France

Aircraft carrier Charles de Gaulle is currently in Toulon in the western Mediterranean. Raffale and Mirage aircraft can also operate from Al-Dhahra airbase in the UAE.

 

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  • rate this
    +4

    Comment number 140.

    Please Jesus save us from the masters of the universe. Jesus please inform the youth to love life and not to hand it in the hands of armchair generals from eton giving orders from their gentleman club dens.

  • rate this
    +3

    Comment number 139.

    Another fine mess the UK/US is getting us into.

  • rate this
    +5

    Comment number 138.

    we do not know which side used the alleged chemical weapons. we have no obligation to get involved in another countries internal affairs, especially as the more recent of such interventions have been too open ended and/or have not worked. Tell us what the signs of success would be, the likely timescale and costs, and what the exit strategy is, before considering another intervention, Mr Cameron.

  • rate this
    +16

    Comment number 137.

    So what's the end game?
    You've got a country in all out civil war, with al_qaeda and other lunatics stirring up trouble. To think that eradicating the old despot will somehow result in peace is native in the extreme. The fact that we're there to save Muslim lives will carry no weight. These groups will take pleasure in killing our soldiers.
    We can't help here. We can only make things worse.

  • rate this
    +2

    Comment number 136.

    This crisis proves that all political parties are the same. A five year dictatorship shared by 3 political parties who share almost identical policies and actions. The Labour party would do the exact same thing on Syria.

  • rate this
    +4

    Comment number 135.

    We can assume that Milliband and Labour will be anxious to follow Obama's lead and support Cameron and his compliant Tories into support for military intervention. Recalling Parliament is window dressing. If our soldiers are involved they will be treated with less respect than the enemy and God help anyone who says anything to offend fellow travellers of the enemy here in the multiculty UK

  • rate this
    +16

    Comment number 134.

    I emailed my MP as soon as I saw this headline; I said that as a constituent, I demand he votes against any militaristic action proposed at Parliament on Thursday.

    I would ask that everyone else would do the same. Let them hear the cumulative indignation of the nation, and let them quiver in their boots. I will not allow war to rear its ugly head again in my name.

  • rate this
    +1

    Comment number 133.

    In a nutshell its a Shia Sunni fight.
    But it *will* affect us as the Shia side is sponsored by Russia. We all know how Russians treat human rights, remember gay law? So we need to understand its not just Assad, but the philosophy that we need to defeat.

  • rate this
    +3

    Comment number 132.

    I doubt we'll see any hard evidence of why action is needed and against what target.

    The way I see it there 3 groups (Syrian government, rebels and the US government) with motive and means, all pointing their fingers at each other. Before our country goes to wart I'd like to see evidence of which should be the target.

    We should all know by now the government will just do as they please tho.

  • rate this
    +2

    Comment number 131.

    Since when do we elect Governments to go to a war that does not involve the security of out Nation, when its citizens are telling them not to? Never have they so clearly shown the people of this country that their opinion means nothing. Someone said let the Queen decide...well better her than them

  • rate this
    +9

    Comment number 130.

    NOOOOOOOOOOOOOOOOOOOOOOOOOOOOOOOOOOOOOOOOOOOOOOOOOOOOOOOOOOOOOOOOOOOOOOOOOOOOOOOOOOOOOOOOOOOOOOOOOOOOOOOOOOOOOOOOOOOOOOOOOOOOOOOOOOOOOOOOOOOOOOOOOOOOOOOOOOOOOOOOOOOOOOOOOOOOOOOOOOOOOOOOOOOOOOOOOOOOOOOOOOOOOOOOOOOOOOOOOOOOOOOOOOOOOOOOOOOOOOOO!

  • rate this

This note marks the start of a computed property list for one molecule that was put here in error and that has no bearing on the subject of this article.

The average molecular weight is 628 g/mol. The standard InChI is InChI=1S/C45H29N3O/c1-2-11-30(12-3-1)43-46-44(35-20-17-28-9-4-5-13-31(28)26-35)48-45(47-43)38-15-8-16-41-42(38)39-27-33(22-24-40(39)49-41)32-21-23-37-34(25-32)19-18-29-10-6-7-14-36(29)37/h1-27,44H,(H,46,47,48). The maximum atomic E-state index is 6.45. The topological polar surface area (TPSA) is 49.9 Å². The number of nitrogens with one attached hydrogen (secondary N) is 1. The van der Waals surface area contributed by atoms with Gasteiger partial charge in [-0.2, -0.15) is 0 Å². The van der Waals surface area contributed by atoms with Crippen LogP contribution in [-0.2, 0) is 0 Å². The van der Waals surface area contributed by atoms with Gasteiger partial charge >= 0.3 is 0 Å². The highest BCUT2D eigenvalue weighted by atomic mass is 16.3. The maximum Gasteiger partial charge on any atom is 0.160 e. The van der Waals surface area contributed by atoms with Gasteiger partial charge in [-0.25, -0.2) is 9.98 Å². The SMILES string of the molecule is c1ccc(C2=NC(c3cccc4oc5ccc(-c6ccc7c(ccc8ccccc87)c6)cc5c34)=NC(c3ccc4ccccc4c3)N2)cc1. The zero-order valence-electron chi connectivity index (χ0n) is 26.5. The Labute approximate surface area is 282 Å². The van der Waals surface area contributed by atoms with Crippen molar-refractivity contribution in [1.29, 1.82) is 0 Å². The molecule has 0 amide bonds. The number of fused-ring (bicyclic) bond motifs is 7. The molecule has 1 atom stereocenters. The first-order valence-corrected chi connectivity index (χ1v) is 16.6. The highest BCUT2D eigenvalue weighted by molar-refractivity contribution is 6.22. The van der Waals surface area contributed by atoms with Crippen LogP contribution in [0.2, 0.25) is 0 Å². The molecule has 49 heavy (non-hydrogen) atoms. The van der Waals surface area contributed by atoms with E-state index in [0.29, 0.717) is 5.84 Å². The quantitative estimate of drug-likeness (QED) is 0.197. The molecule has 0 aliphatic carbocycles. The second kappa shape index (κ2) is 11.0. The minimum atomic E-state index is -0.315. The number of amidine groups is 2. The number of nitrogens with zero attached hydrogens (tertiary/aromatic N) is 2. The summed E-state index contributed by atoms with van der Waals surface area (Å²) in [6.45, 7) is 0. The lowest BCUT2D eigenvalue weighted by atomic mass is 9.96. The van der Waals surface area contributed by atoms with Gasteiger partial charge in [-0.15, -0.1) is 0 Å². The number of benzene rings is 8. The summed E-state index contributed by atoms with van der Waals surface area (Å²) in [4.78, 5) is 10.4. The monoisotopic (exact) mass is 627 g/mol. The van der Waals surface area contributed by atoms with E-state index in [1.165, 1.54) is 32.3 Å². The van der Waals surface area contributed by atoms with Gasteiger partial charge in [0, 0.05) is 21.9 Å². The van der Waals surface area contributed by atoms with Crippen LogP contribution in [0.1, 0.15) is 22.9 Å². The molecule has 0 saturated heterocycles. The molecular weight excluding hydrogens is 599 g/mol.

+4

    Comment number 129.

    There are too many dollars involved in the US war machine and supply chains for them not to go to war every now and again. But how on Earth can the UK get involved in this. We couldn't defend ourselves from a free kick at the moment but we're happy to go to cozy up to the Obama at every opportunity. We don't want or need this action.

  • rate this
    +4

    Comment number 128.

    Waste of time. Going through the motions.

    Scrutiny is supposed to be what it's about but the official opposition is a waste of space.

    As a socialist, I despair at the state of the Labour party. With Douglas Alexander, this morning on Today talking like a pale imitation of a Jo Grimond Liberal, I hope there's some Tory backbone somewhere (If it can be found)

  • rate this
    -108

    Comment number 127.

    BRILLIANT

    We need to flex our muscles against Syria and the US with the UK aligning for the cause is
    Good news
    I know Exodus 17:16 the bible states ‘a conflict initiated and led by God. Such a war was declared by God’
    Clearly we know if it makes sense we go for it,

    If my taxes are going to be used to go to war so bit, at least I know where my money is being used

    WHY WORRY? ¿?¿?

  • rate this
    +4

    Comment number 126.

    don't worry camerroon and haque, I will not be voting for you in 2015.

  • Comment number 125.

    This comment was removed because the moderators found it broke the house rules. Explain.

  • rate this
    -2

    Comment number 124.

    We should use Syria to test fire Trident before it is replaced - no point in having them if we do not use them

  • rate this
    +29

    Comment number 123.

    God no more. Fools all. Only fools endlessly repeat the same disastrous actions expecting the outcome to be different. These warmongers need kicking OUT. They are not representing the wishes of their citizens. This is a proxy war with severe implications. Their actions will lead to thousands more deaths.

  • rate this
    -1

    Comment number 122.

    Come one now people. Our government has used the chemical weapons on Syria, it was a false flag operation so that they can now bring Syria down with some sort of backing from us civilians. Terrible, wicked behaviour. Syria will not confirm to become a western puppet so US/UK are bringing them down!

  • rate this
    +10

    Comment number 121.

    I think we're missing a key bit of information before we even contemplate intervention - who actually carried out this attack? It seems like the Syrian Government had nothing to gain from this attack, they were winning anyway! A chemical attack was a well known "red line". I hate to say it but I'm skeptical. I agree with the red line nature of chemical weapons though, their use in inexcusable.